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Cooperation over Competition in service to the Beloved Earth and the
Beloved Community

WHERE DO WE GO FROM HERE’S MISSION STATEMENT: To protect the beloved earth, its beloved creatures, and its beloved humans. To challenge racism's role in the climate crisis and harm to the planet. To practice and promote critical race theory and prosocial methodology in exploring and advocating planning, environmental, land, and economic policies that impact the earth. To encourage mitigation policies over simply relying on adaptation when feasible for the (over)developed world.  To use all lawful means to carry out these objectives.

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Where Do We Go From Here is an advocacy organization focused on the climate crisis, often called climate change. Racism has been a dangerous weapon in continuing practices that are harmful to the environment. Actions such as sprawl, lack of mass transportation investment, labor for the purpose of control, and the destruction of nature are acts empowered by racism.


Our approach is educating the public and policymakers on planning, economic, land, and environmental policy tools and advocating for those tools, which will create a more equitable and cooperative society and result in a more sustainable framework that will be more effective in coping with the climate crisis.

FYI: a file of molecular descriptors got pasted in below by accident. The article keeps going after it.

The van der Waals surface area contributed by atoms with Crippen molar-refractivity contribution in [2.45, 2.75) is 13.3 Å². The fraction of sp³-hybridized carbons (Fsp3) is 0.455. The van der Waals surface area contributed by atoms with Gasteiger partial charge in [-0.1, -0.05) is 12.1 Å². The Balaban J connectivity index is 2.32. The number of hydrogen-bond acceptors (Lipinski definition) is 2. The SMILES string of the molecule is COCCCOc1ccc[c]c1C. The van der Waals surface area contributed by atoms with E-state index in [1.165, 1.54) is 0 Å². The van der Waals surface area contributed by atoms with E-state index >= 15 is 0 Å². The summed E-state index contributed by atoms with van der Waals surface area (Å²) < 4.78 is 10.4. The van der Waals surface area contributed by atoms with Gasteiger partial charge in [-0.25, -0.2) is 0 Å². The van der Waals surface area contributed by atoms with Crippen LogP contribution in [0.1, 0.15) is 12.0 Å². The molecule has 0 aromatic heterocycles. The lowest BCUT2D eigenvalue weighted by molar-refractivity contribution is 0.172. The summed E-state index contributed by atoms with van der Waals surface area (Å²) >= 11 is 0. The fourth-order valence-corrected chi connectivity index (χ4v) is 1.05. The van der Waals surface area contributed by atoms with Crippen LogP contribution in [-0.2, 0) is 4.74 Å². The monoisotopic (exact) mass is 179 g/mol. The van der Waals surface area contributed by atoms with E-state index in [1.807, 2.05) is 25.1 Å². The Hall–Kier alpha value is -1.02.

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We are available to deliver keynotes, moderate panel discussions, and facilitate workshops on the climate crisis, environmental justice,  scenario planning,  health equity, community/civic engagement, and progressive environmentally supportive projects and initiatives.

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  • Fossil Fuel divestment— move your bank to a nonfossil fuel bank.

  • Push for a 32-hour workweek. Reduced working institute lowers greenhouse gas emissions.

  • Mitigation policies over adaptation policies to combat the global heating.

  • Remove parking minimums—so we can build more housing and walkable cooperative commerce!

  • Institute measures to dissuade sprawl in your region, such as urban boundaries and recognition of land as a common.

  • Affordable housing within your city's political boundaries.

  • Co-operative, affordable, accessible, DENSE housing development in Center Cities.

  • Land-value public financing.

  • Land trusts.

  • Massive investment in mass electric transit, solar, wind, and fusion.

  • Policies that dismantle de facto residential housing.

  • True enforcement of the Fair Housing Act.

  • Universal basic income.

  • Universal health care.

  • Universal education through college.

  • Re-evaluate the role of police and move many of their functions to fully funded social services.

  • Drug decriminalization, liberty, and justice for drug possession, expunge the record, and recompense for incarceration.

  • Converting family farms into the Kibbutz model.   

  • Public Parks that have country club amenities like pools, tennis courts, and exercise rooms.



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